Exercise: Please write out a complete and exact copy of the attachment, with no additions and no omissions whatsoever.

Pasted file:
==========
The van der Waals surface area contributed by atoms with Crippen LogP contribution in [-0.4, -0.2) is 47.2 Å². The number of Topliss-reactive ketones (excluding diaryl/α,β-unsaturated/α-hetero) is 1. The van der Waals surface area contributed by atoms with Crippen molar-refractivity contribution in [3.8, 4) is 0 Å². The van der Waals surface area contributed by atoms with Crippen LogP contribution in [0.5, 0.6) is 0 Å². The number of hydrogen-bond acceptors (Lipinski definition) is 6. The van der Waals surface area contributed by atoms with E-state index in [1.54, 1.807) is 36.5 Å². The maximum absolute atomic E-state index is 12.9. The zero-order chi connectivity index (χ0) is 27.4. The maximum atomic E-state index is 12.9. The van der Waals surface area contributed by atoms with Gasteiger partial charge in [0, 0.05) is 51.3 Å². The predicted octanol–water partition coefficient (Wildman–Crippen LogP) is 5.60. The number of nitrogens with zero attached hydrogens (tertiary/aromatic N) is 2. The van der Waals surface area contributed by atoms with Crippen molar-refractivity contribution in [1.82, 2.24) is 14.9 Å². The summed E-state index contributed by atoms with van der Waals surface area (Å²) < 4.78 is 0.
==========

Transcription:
The van der Waals surface area contributed by atoms with Crippen LogP contribution in [-0.4, -0.2) is 47.2 Å². The number of Topliss-reactive ketones (excluding diaryl/α,β-unsaturated/α-hetero) is 1. The van der Waals surface area contributed by atoms with Crippen molar-refractivity contribution in [3.8, 4) is 0 Å². The van der Waals surface area contributed by atoms with Crippen LogP contribution in [0.5, 0.6) is 0 Å². The number of hydrogen-bond acceptors (Lipinski definition) is 6. The van der Waals surface area contributed by atoms with E-state index in [1.54, 1.807) is 36.5 Å². The maximum absolute atomic E-state index is 12.9. The zero-order chi connectivity index (χ0) is 27.4. The maximum atomic E-state index is 12.9. The van der Waals surface area contributed by atoms with Gasteiger partial charge in [0, 0.05) is 51.3 Å². The predicted octanol–water partition coefficient (Wildman–Crippen LogP) is 5.60. The number of nitrogens with zero attached hydrogens (tertiary/aromatic N) is 2. The van der Waals surface area contributed by atoms with Crippen molar-refractivity contribution in [1.82, 2.24) is 14.9 Å². The summed E-state index contributed by atoms with van der Waals surface area (Å²) < 4.78 is 0.